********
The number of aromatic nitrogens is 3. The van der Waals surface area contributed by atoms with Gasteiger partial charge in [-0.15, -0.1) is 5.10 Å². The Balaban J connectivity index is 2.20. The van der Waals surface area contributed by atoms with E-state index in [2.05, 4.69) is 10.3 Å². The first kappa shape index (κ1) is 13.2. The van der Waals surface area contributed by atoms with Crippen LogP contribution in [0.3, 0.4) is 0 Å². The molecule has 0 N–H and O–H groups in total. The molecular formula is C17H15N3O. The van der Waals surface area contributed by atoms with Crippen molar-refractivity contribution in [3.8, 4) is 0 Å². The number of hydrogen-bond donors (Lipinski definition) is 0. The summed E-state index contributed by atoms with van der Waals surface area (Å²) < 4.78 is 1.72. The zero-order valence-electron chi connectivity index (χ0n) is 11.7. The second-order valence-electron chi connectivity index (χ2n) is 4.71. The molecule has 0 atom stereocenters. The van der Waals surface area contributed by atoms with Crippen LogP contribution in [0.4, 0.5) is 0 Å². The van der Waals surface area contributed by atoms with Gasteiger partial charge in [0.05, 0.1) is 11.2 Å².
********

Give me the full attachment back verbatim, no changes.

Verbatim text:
The number of aromatic nitrogens is 3. The van der Waals surface area contributed by atoms with Gasteiger partial charge in [-0.15, -0.1) is 5.10 Å². The Balaban J connectivity index is 2.20. The van der Waals surface area contributed by atoms with E-state index in [2.05, 4.69) is 10.3 Å². The first kappa shape index (κ1) is 13.2. The van der Waals surface area contributed by atoms with Crippen LogP contribution in [0.3, 0.4) is 0 Å². The molecule has 0 N–H and O–H groups in total. The molecular formula is C17H15N3O. The van der Waals surface area contributed by atoms with Crippen molar-refractivity contribution in [3.8, 4) is 0 Å². The number of hydrogen-bond donors (Lipinski definition) is 0. The summed E-state index contributed by atoms with van der Waals surface area (Å²) < 4.78 is 1.72. The zero-order valence-electron chi connectivity index (χ0n) is 11.7. The second-order valence-electron chi connectivity index (χ2n) is 4.71. The molecule has 0 atom stereocenters. The van der Waals surface area contributed by atoms with Crippen LogP contribution in [0.4, 0.5) is 0 Å². The van der Waals surface area contributed by atoms with Gasteiger partial charge in [0.05, 0.1) is 11.2 Å².